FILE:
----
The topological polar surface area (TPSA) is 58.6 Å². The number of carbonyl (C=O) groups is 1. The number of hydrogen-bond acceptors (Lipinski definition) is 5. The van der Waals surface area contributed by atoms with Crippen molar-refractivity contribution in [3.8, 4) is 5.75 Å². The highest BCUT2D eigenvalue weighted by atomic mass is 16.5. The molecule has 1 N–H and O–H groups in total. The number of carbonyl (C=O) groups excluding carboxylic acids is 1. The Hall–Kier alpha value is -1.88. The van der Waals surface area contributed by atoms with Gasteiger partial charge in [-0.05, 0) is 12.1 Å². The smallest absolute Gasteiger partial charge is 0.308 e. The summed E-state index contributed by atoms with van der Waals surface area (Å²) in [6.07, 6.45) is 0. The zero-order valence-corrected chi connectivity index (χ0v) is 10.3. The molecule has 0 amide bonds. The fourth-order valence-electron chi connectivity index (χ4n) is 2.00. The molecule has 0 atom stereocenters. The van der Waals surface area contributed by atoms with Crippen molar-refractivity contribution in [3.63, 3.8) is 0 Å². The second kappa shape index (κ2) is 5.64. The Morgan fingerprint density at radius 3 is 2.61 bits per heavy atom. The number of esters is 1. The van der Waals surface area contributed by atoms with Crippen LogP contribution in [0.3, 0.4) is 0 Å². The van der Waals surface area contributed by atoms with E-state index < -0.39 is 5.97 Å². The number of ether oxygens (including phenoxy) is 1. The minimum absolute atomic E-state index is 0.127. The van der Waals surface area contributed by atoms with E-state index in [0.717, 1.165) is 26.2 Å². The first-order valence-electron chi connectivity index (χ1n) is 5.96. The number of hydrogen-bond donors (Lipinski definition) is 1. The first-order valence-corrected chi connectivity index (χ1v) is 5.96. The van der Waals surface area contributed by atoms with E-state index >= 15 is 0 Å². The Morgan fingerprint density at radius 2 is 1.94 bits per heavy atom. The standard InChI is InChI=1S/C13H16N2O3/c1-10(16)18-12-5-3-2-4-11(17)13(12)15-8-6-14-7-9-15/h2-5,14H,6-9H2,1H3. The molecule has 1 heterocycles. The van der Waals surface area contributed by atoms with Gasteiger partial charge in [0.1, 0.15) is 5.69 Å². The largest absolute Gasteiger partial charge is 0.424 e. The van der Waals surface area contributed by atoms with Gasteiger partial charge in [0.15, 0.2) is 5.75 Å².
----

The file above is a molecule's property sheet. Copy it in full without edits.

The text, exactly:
The topological polar surface area (TPSA) is 58.6 Å². The number of carbonyl (C=O) groups is 1. The number of hydrogen-bond acceptors (Lipinski definition) is 5. The van der Waals surface area contributed by atoms with Crippen molar-refractivity contribution in [3.8, 4) is 5.75 Å². The highest BCUT2D eigenvalue weighted by atomic mass is 16.5. The molecule has 1 N–H and O–H groups in total. The number of carbonyl (C=O) groups excluding carboxylic acids is 1. The Hall–Kier alpha value is -1.88. The van der Waals surface area contributed by atoms with Gasteiger partial charge in [-0.05, 0) is 12.1 Å². The smallest absolute Gasteiger partial charge is 0.308 e. The summed E-state index contributed by atoms with van der Waals surface area (Å²) in [6.07, 6.45) is 0. The zero-order valence-corrected chi connectivity index (χ0v) is 10.3. The molecule has 0 amide bonds. The fourth-order valence-electron chi connectivity index (χ4n) is 2.00. The molecule has 0 atom stereocenters. The van der Waals surface area contributed by atoms with Crippen molar-refractivity contribution in [3.63, 3.8) is 0 Å². The second kappa shape index (κ2) is 5.64. The Morgan fingerprint density at radius 3 is 2.61 bits per heavy atom. The number of esters is 1. The van der Waals surface area contributed by atoms with Crippen LogP contribution in [0.3, 0.4) is 0 Å². The van der Waals surface area contributed by atoms with E-state index < -0.39 is 5.97 Å². The number of ether oxygens (including phenoxy) is 1. The minimum absolute atomic E-state index is 0.127. The van der Waals surface area contributed by atoms with E-state index in [0.717, 1.165) is 26.2 Å². The first-order valence-electron chi connectivity index (χ1n) is 5.96. The number of hydrogen-bond donors (Lipinski definition) is 1. The first-order valence-corrected chi connectivity index (χ1v) is 5.96. The van der Waals surface area contributed by atoms with E-state index >= 15 is 0 Å². The Morgan fingerprint density at radius 2 is 1.94 bits per heavy atom. The standard InChI is InChI=1S/C13H16N2O3/c1-10(16)18-12-5-3-2-4-11(17)13(12)15-8-6-14-7-9-15/h2-5,14H,6-9H2,1H3. The molecule has 1 heterocycles. The van der Waals surface area contributed by atoms with Gasteiger partial charge in [0.1, 0.15) is 5.69 Å². The largest absolute Gasteiger partial charge is 0.424 e. The van der Waals surface area contributed by atoms with Gasteiger partial charge in [0.15, 0.2) is 5.75 Å².